Teachers working double-time have had little time to process their own grief and loss thoroughly, let alone engage in a full-blown mental health recovery plan. Without time to journal, see therapists, exercise, meditate, and more, teachers themselves are just beginning to deal with the mental fallout of the pandemic personally. Still, others have lost family and friends, and have had to lesson plan and grade through this pain. One teacher posted, “I have lost many people the past years and more to Covid. Now my grandfather is dying, not of Covid, but I am a wreck.” For teachers to regain balance, a systematic change has to occur, or at least to get started, buying 2200 Lisa Frank stickers to put all over their classroom to cheer them up, as one teacher posted. 

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Trying to Thrive as a Teacher Right Now is Just Ridiculous – Here's Why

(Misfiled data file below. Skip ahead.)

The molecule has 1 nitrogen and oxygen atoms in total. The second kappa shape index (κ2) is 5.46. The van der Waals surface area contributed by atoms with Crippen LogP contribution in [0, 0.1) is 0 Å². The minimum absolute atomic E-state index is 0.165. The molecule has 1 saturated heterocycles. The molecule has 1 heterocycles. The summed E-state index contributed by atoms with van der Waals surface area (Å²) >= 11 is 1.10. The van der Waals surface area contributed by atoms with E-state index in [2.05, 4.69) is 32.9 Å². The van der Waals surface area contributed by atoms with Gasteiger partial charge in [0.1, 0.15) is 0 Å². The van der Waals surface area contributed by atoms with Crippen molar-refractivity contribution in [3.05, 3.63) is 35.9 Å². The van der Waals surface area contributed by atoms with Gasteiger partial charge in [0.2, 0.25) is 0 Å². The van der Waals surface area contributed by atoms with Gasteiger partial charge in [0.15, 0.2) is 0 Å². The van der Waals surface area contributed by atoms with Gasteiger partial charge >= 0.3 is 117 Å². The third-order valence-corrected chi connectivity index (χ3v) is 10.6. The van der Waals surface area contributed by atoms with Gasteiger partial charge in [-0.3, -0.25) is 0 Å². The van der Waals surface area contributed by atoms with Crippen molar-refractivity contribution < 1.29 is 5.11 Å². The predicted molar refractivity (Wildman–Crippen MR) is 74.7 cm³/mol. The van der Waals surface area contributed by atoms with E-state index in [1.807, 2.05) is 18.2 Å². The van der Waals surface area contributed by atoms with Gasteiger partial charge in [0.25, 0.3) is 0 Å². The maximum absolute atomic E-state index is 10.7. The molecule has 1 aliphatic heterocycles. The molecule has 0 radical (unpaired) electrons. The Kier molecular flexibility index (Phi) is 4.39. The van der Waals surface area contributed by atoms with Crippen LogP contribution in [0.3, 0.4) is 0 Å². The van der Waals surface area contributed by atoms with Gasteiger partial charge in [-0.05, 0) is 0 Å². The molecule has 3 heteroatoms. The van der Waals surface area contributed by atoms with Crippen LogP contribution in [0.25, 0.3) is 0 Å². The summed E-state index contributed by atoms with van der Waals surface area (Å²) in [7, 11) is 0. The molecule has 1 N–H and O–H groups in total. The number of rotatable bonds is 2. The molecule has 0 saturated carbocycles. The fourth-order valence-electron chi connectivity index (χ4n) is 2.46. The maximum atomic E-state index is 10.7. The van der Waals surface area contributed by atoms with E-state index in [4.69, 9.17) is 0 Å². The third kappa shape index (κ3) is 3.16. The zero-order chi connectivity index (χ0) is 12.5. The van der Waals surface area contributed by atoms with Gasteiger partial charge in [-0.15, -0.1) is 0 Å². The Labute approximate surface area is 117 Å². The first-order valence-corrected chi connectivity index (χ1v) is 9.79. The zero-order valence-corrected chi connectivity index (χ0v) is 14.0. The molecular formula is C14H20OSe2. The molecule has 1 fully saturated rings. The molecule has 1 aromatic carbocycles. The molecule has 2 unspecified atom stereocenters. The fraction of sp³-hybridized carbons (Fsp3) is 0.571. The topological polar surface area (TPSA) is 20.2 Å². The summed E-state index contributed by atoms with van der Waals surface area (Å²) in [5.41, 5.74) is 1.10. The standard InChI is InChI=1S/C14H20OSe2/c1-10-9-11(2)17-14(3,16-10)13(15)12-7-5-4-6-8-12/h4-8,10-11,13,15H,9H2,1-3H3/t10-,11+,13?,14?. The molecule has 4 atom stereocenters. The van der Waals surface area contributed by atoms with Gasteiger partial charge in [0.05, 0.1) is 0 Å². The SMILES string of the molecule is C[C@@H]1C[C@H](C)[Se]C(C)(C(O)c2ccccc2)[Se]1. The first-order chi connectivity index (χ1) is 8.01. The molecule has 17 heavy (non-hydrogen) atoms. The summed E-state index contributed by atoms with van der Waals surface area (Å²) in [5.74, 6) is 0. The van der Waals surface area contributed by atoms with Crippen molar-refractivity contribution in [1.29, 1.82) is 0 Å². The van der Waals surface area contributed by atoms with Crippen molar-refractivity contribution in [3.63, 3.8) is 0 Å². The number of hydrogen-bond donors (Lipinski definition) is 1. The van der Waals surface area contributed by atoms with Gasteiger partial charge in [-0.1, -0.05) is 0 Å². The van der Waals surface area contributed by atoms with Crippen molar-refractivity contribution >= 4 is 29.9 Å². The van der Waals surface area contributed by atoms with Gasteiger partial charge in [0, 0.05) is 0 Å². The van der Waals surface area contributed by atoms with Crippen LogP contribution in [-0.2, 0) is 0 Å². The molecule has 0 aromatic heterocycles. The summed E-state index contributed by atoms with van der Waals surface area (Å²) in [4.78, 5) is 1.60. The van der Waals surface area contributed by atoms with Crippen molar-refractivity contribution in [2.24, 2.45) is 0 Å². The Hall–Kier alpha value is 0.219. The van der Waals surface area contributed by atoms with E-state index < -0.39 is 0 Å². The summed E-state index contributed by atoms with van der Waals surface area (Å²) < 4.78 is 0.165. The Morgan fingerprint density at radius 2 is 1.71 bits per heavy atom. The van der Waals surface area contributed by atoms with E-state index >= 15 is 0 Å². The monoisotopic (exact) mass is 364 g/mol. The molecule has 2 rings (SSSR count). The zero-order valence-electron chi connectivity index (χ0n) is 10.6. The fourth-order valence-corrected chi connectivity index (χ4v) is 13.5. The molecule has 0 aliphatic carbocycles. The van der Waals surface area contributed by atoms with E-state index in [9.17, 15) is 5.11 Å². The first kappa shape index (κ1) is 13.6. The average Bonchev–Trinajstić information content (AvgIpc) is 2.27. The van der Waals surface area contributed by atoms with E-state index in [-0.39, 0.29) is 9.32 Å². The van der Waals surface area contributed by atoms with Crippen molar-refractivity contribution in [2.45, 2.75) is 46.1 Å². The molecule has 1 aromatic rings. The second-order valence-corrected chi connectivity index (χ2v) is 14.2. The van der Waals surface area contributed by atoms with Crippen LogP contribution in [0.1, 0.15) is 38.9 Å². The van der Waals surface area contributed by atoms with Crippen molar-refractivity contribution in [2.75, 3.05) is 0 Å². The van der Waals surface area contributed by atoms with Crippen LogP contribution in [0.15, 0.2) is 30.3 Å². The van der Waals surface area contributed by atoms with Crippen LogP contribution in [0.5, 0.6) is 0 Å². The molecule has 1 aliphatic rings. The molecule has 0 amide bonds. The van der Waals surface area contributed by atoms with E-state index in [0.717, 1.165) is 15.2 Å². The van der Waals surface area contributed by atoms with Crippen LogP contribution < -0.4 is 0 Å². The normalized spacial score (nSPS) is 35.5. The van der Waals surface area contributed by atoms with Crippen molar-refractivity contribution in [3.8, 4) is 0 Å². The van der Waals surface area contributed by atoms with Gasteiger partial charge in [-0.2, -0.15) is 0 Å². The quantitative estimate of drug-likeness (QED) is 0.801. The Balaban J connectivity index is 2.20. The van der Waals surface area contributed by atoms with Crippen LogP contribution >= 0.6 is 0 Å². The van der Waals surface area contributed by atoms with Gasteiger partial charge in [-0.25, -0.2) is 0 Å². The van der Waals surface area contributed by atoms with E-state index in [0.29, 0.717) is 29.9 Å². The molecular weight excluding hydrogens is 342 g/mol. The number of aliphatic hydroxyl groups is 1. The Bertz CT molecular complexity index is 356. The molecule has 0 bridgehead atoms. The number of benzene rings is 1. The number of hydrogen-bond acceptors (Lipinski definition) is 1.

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Alexandra Frost

Alexandra Frost is a freelance journalist and high school publications teacher in Cincinnati, OH. She's worked with other publications such as Glamour, Women's Health, Reader's Digest, and more. She has three young sons under age four and has been teaching high school for ten years. She encourages her students to develop communication skills, independence, and a passion for writing in their authentic writers' voices. To connect or read more of her work please her website or follow her on social media: Twitter Instagram Linked In.